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Bernard and Doris
File:Bernard and
Advertisement for the HBO broadcast
Directed by Bob Balaban
Written by Hugh Costello
Starring Susan Sarandon
Ralph Fiennes
Music by Alex Wurman
Cinematography Mauricio Rubinstein
Editing by Andy Keir
Distributed by HBO Films
Release date(s) February 9, 2008
Running time 103 minutes
Country United States/United Kingdom
Language English

Bernard and Doris is a 2007 American television movie directed by Bob Balaban. The teleplay by Hugh Costello is a semi-fictionalized account of the relationship that developed between socialite heiress and philanthropist Doris Duke and her self-destructive Irish employee Bernard Lafferty later in her life.

The film premiered at the Hamptons International Film Festival on October 17, 2007 and was broadcast by HBO on February 9, 2008. It has been released on DVD.

Contents

Plot

In 1987, Doris Duke, considered the wealthiest woman in the world, hires Bernard Lafferty, who lists Elizabeth Taylor and Peggy Lee as former employers on his résumé, as her majordomo. He explains a six-month gap in his employment history was due to "health issues," a euphemism for time spent in rehab to deal with his addiction to alcohol. He assures Duke, who immediately suspects the truth, he is capable of performing his duties without any problems.

What starts strictly as an employer/employee situation slowly evolves into a more emotionally intimate but non-physical relationship as Lafferty begins to travel the world with Duke and cater to her every need. She suggests he shed his rigid demeanor and formal wardrobe and begin to dress more comfortably. Acknowledging his sexual preference for men, she encourages him to pierce his ear, grow his hair, and wear vivid colors.

Duke teaches Lafferty about horticulture, especially the care of orchids, and he takes control of the operation of her various households during her frequent long absences. As the two become closer and Lafferty becomes more relaxed, he begins to drink again, initially with discretion but eventually to an extent it begins to hinder his performance. Rather than dismiss him, as she always has dealt with employees who displeased her in the past, Duke has him committed for more rehab at her expense when he collapses in her bedroom.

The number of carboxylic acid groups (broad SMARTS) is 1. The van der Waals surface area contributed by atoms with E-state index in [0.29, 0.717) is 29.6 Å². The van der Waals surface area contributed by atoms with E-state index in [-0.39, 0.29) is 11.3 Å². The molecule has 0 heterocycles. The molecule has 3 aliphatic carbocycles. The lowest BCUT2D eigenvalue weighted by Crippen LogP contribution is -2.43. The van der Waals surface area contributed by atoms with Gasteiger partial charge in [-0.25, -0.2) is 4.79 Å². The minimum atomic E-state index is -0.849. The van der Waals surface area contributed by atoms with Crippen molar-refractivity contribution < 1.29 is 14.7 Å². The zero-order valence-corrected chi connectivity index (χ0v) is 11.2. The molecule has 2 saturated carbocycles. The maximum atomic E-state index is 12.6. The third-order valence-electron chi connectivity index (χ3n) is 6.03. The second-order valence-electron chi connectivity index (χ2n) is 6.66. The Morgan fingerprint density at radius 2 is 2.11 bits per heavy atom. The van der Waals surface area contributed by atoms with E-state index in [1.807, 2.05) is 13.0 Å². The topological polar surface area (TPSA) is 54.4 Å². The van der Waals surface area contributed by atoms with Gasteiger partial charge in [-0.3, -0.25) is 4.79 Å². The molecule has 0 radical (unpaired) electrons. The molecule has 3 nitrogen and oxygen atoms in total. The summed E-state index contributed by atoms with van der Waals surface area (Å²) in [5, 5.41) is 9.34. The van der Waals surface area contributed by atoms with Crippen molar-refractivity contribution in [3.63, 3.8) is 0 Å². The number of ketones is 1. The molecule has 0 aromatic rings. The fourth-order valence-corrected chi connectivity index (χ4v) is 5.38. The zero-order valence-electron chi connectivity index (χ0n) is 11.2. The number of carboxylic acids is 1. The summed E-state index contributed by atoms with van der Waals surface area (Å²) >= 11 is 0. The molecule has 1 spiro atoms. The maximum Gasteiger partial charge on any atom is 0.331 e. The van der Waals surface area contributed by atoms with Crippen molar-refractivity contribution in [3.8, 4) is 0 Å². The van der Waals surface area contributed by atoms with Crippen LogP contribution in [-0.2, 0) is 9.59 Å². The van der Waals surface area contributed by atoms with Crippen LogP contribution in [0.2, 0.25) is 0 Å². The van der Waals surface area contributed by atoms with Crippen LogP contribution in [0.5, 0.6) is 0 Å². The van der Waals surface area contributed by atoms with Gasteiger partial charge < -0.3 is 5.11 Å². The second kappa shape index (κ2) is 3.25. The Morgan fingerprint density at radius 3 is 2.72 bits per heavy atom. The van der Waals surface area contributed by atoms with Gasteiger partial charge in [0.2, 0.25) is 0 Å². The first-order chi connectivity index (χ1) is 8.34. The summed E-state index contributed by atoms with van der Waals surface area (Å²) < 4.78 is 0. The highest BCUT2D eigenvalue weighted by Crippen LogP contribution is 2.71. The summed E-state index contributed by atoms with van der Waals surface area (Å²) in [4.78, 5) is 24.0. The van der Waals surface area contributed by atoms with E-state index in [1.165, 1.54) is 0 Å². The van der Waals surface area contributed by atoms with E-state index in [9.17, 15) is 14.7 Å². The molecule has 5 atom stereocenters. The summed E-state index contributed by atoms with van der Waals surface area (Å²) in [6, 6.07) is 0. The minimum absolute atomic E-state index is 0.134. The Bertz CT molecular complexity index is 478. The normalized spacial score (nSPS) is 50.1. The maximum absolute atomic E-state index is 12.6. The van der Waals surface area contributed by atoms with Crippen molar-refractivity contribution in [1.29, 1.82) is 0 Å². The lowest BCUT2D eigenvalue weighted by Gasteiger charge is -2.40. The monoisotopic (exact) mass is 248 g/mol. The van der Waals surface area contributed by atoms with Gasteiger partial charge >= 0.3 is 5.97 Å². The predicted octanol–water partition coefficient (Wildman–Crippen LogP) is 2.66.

Duke suffers a stroke and Lafferty returns to take full control of her life. In order to humor her, he wears her makeup, jewelry, and haute couture and begins to affect a more feminine demeanor. He tries to keep attorney and economic advisor Waldo Taft, who dislikes and distrusts Lafferty enough to have offered him $500,000 to leave his position in the past, away from the ailing woman. But there is no doubt he has no ulterior motives. Once asked by Duke what he expected from her, Lafferty had responded he wanted only to take care of her, an admission that had marked an important turning point in their relationship. Duke's faith and trust in him cannot be shaken, and before her death she appoints him executor of her massive estate. In his first meeting with her board of directors following her cremation, a now obviously effete Lafferty appears confident and in control. Three years later, we are told, he died from complications related to his alcoholism.

Production

Old Westbury Gardens served as the setting for Duke's Hillsborough Township, New Jersey estate known as Duke Farms.

Dominick Dunne and Calvin Trillin are seen briefly in cameo appearances as board members.

Principal cast

Critical reception

Ginia Bellafante of the New York Times likened the film to "the most delectable kind of Vanity Fair article, one that doesn’t leave you feeling guilty or venal or vaguely nuts for reveling in the particulars of great wealth even as you are made fully aware of all the isolating negatives." [1]

Peter Travers of Rolling Stone called the film a "stunner of a movie [that's] the hip antidote to multiplex junk such as Mad Money and Meet the Spartans. He added, "All praise to director Bob Balaban, who doesn't miss a beat or a nuance in bringing us in, close as a whisper, to what might have been." [2]

Brian Lowry of Variety called the film "a not-very-compelling two-character piece with showy moments for Susan Sarandon and Ralph Fiennes but not much else to recommend it . . . What the movie does provide is a rare indulgence in long, quiet scenes between the leads, which serve both as a showcase for the actors and a reminder as to how undercooked the script is. For Sarandon, Doris is a slightly less shrewish version of the evil queen she just played in Enchanted, while Fiennes is a model of restraint . . . One can see why HBO would gamble on such a modest pickup based on the names attached. Still, much of what passed privately between employer and servant remains shrouded in mystery, and Bernard and Doris is ultimately unsatisfying in filling those gaps - real, imagined or otherwise." [3]

Awards and nominations

References

External links